Strategies for decreasing mutant-family-level noises
Based on a clear understanding of the characteristics of stereotypical noise, a filtered database was constructed for the polishing of real mutations of the same type at these sites (265 polishing sites). Unlike in the previously proposed iDES polishing method (20), we first obtained 10 best-fit candidate distributions from 529 Oncosmart2 cfDNA samples based on AIC, BIC, SEE, and R values, which were independently validated in 104 Oncosmart1 cfDNA samples. Then a comparison between the iDES construction step and our step was made (Figure S4). Finally, 265 stereotypical variants were polished by calculating cutoff AF values from the best-fitted personalized distribution. The results showed that the ‘Johnsonsu’ distribution was the best-fitted distribution (Table 1; 26%). AF cutoffs are shown in Table S3-3.
Compared with stereotypical noises, stochastic mutant-family-level noises (designated as stochastic f=1.0 site) were prone to low AF values, wide AF value spectra and unstable occurrence (Figure S3). Three additional fine-tuning filters were proposed based on appropriate specific features.
The minimum absolute distance (Ds value) was obtained between the distances from the variant position to the start and end positions in the corresponding virtual family. Ds trajectories of f=1.0 families from the stochastic f=1.0 site were compared with Ds trajectories from high-AF sites, positive sites, mutant singletons, and Ds trajectories of f<1.0 virtual families from genomic sites filtered by the virtual barcode step (Figure S5). Then, the specific Ds value (<=2 and >=149) for stochastic f=1.0 site was obtained. The virtual family that met the identified Ds value was defined as a false family. In every BG, the percentage of sites fully constituted by a false family (false family ratio: FFR=1.0) was calculated and is shown as an orange bar in Figure 4D and Figure S9.
With respect to the variant singleton ratio, based on the observation that variant singleton numbers (ranging from 0 to 39) among stochastic f=1.0 sites were significantly higher than variant singleton numbers among six positive sites, we hypothesized that for the real SNV site, the ratio of singleton numbers to f=1.0 family numbers would fluctuate within a certain range. First, at the panel level, the singleton ratios of all BGs were less than 2.0 (Figure 4E). This singleton ratio was a general robust cutoff value that could well distinguish positive mutations, known mutations of non-small-cell lung carcinoma (NSCLC) patients (45) and high AF variants from these stochastic family-level noises(Figure S6). Second, at the sample level, the mean variant singleton ratios of high-AF sites could reflect the panel-wide singleton ratio, indicating that the variant singleton ratios of real variants fluctuated around the panel-wide singleton ratio (Figure 4F). Thus, a sample-level strategy based on the distribution of singleton ratios from high-AF variants (AF>=0.05) was applied (Figure S6). After false discovery rate (FDR) correction, a small number (blue bar) of extreme outliners with mean ratios ranging from 4.1~28.2 (orange bar) were removed (FDR<=0.01; Figure 4G). In addition, our method was relatively conservative, and no outliers were found in samples with an overall high or low singleton ratio (Figure S6), such as two tumor samples (Figure 4G). In conclusion, this filter could avoid over-recovery of variant singletons at genomic sites vulnerable to random noise.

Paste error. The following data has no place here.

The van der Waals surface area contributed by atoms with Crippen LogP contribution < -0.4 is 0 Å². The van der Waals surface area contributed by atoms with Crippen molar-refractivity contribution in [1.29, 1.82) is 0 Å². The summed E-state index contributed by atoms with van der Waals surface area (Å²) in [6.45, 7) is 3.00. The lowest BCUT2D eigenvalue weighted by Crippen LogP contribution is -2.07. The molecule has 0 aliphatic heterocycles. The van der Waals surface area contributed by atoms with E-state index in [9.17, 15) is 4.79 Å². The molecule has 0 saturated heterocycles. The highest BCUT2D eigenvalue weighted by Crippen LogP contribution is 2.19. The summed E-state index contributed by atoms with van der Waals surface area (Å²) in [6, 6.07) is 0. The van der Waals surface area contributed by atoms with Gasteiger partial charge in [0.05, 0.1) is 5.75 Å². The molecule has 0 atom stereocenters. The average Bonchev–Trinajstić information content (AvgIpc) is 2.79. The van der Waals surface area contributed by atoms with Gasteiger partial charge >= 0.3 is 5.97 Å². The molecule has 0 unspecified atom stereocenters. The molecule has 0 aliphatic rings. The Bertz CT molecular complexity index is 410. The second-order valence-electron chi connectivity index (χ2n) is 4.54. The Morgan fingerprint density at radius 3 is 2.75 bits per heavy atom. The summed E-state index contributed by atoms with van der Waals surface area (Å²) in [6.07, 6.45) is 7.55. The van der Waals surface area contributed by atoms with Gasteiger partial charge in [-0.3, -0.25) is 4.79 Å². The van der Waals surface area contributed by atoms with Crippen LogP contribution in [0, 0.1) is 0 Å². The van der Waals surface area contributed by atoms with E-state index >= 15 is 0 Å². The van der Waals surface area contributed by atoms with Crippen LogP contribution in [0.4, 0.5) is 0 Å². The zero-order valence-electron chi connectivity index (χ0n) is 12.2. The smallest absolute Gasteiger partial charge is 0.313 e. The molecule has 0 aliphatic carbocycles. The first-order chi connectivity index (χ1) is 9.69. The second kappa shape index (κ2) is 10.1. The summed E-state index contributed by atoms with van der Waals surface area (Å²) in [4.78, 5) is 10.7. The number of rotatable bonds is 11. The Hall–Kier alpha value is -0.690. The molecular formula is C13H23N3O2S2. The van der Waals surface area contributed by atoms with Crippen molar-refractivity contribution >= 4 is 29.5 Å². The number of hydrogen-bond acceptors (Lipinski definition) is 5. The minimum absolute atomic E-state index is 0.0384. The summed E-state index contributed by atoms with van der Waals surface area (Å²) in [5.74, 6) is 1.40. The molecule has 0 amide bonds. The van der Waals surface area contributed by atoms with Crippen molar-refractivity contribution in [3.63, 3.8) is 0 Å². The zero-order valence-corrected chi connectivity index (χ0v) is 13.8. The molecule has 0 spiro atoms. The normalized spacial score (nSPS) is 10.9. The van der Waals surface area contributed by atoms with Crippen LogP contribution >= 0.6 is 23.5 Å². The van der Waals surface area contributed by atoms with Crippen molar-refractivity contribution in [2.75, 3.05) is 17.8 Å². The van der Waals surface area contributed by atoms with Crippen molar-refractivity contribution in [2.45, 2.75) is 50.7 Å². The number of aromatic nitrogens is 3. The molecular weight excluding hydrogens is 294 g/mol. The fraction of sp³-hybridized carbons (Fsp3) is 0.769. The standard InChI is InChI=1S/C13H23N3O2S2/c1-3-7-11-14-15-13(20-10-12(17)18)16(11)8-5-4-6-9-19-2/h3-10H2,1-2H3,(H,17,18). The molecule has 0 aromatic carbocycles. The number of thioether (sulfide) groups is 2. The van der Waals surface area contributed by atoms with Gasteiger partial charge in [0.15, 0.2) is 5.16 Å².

Finally, template numbers were updated and updated f=1.0 numbers and qualified variant singletons were obtained. This updated template feature was the most specific features (Figure S7). Based on this specific template feature, an ROC curve was constructed for six positive sites at every AF level (Figure 4H), which showed an optimal tradeoff between sensitivity and specificity at a strict 99% confidence level.
Effectiveness of all the filters in improving the panel-wide calling efficacy
We systematically evaluated the effectiveness of each of the above-described three steps in the proposed approach. With respect to reducing noise, the virtual barcode clustering step removed the majority of noise in both 14 Oncsmart2 controls (Figure 5A) and 11 Oncsmart2 RSDs (Figure 5B). The subsequent filters showed greater effectiveness of error reduction in RSDs versus controls (Figure 5B), indicating the necessity of these filters for error reduction in high-template samples, such as samples from various types of cancer. By combining all the filters, the mean panel-wide error position percentage of 25 Oncosmart2 BGs was extremely low (Table S4; 7.95*10-4%), lower than reported percentage in iDES (2%~10%). In Oncosmart2 RSDs, false-positive sites were maintained at extremely low numbers (Figure 5C). We then calculated the sensitivity, PPV , F1 score and false positive rate (FPR) per genomic position of our algorithm and five panel-wide calling algorithms at every level using 25 Oncosmart2 BGs (Figure S8; Table S4). The results showed that the performance of our algorithm was significantly better than that of previously published calling software at every AF level from 0.1% to 5% (Figures 5D ~ 5H). Our algorithm kept the false positive rate (FPR) per genomic position lower than benchmarked software and the reported FPRs in ERASE-seq(27) and iDES (Table S4). Additional validation of our algorithm using 5 Oncosmart3 RSDs proved the robustness of our algorithm at AF levels ranging from 0.1% to 5% (Figure S9; Table S2-1: Sensitivity).
A small number of false-positive sites were retained in the 25 Oncosmart2 BGs. From a previous reference, we incorporated low-complexity (LC) regions (46) and short tandem regions (STRs) (47) into the pipeline. False-positive sites left in controls were annotated as SNP sites (Table S5) and explained by the “spreading-of-signal”(48) with the newer sequencing platform (HiSeq 3000/4000/X Ten) in the same sequencing lane (Table S6).